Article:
• PHP version 4.3 or greater although version 5.2 is recommended
  • MySQL version 4.1.2 or greater although version 5.2 is recommended
  • Mod_rewrite Apache module
  • A Linux based platform with either Apache or NGINX

The official WordPress Hostingrequirements page suggests sending an email to hosts you are considering working with to make sure they meet the requirements.

That’s all WordPress.org has to say.  We have more suggestions when searching for a host.

Excellent Support

  • Peruse the forums and see what kind of support is given.  Dead threads and complaining customers is a big red flag.
  • Look for 24/7 support, an indication the host is dedicated to the business they’re in.
  • Live chat support is a big help and suggests the host is there to help and backs up their service
  • Give them a test.  Send a pre-sales support question – maybe asking how their servers meet the WordPress hosting requirements and note the response time and tone of their response.

Site design

We don’t mean to be design snobs, but if a web host can’t even manage their own website, how can they be expected to support you in managing your own?

Look closely

Does the web host have advertisements, unrelated text links or skeezy operations meant to build links but not necessarily customers?  These are all signs of a host that is not operating ethically.

Hosting other WordPress sites

Look at your favorite WordPress powered blogs and use this tool to find out who’s hosting them.

Look for these key features

  • They offer one-click WordPress installation like Fantastico
  • They offer unlimited MySQL databases (for running lots of WordPress sites)
  • They support WordPressMu (just ask them)
  • They support AJAX

Based on everything, we recommend these hosts in addition to the ones listed above:

Our Recommended WordPress Hosting Options

Additional resources:

Image credit: Verseone.com

Blogging Mistakes to avoid

David Airey has written an article called Top 7 blog mistakes to avoid. I think there are some key points here that are very important for beginning blogger’s.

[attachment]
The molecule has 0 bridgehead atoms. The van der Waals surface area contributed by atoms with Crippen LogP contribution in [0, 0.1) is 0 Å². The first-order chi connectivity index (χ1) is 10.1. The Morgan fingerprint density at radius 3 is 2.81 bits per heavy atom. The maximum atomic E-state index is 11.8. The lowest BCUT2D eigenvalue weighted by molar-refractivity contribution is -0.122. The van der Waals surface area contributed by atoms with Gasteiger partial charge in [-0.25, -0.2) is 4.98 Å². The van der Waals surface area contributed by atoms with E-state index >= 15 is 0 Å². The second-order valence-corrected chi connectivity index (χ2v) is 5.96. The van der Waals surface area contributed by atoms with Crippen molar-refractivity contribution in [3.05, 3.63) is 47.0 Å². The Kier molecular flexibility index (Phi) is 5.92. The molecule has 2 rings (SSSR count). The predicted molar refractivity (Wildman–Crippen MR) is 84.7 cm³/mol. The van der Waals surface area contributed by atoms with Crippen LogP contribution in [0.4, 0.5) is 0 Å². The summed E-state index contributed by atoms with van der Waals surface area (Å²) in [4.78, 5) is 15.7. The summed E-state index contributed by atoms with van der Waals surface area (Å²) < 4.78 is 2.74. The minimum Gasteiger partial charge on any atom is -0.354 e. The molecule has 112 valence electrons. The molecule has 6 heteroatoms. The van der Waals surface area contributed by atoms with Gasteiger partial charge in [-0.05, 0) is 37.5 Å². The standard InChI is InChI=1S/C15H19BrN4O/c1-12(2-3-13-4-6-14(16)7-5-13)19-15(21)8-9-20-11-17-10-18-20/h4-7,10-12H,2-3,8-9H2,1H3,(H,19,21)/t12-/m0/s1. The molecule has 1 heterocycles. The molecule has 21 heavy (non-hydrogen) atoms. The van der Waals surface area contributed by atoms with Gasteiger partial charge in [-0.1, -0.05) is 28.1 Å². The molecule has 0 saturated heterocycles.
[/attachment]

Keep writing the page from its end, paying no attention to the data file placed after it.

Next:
• Not using a self-hosted blog

Sure if the point of your blog is to communicate to your friends and family what you have been doing while over seas, or to show photos of your pet dog Oswald then a WordPress.com or blogger hosted blogs will do the trick nicely. But if you are serious about your blog and are more interested in developing a publishing platform or brand you need your own domain. The typical start up costs involve: $10 – $14 US for a domain, $6.95 – $10 a month for a basic web host, Blue host or Dream host are both good options for starting out.

  • Expecting people to visit

I guess I never really just expected people to visit my blog when I started out. In fact, when I first started blogging using blogger about 18 months ago my main issue with the whole idea was that I thought it was all kind of silly because I thought no one would visit. Of course my attitude has some what evolved since then. I do feel new blogger’s have to be realistic about visitors though. If you are starting a new blog on a new domain no one else knows about it. It is up to you to get the word around. Post good articles to social media and bookmarking sites, leave comments on other blogs, join communities like Bumpzee.

  • Location of blog on web server

Where is your blog installed? In the root directory i.e. www.pingable.org or in a separate folder www.pingable.org/blog/. There are different thoughts on what is the best location, but I feel as long as the only purpose of the site is to blog, then your blog should be in your root directory. If you are a business or if there is other purposes of your web site, then use a directory called blog. But what ever you decide on, don’t make the mistake of moving all your files after you are established. It will mess with your page rank, which will cost you traffic.

  • Not linking to others

It is important to link to other bloggers, and send track backs to them. It lets them know you are writing about them, and it may even give you a link back in their comments section. This is good for promoting your blog, and it is also good for developing relationships with other bloggers.

  • Time time time

I guess when you put all the elements of successful blogging together (Posting regularly, commenting on other blogs regularly, reading other blogs regularly, working on design, working on SEO, etc etc) It can really eat up time. You need to be realistic about how much you can achieve if you only have half an hour a day to blog.

I hope this posts was an interesting read, feel free to leave a comment if you have any questions.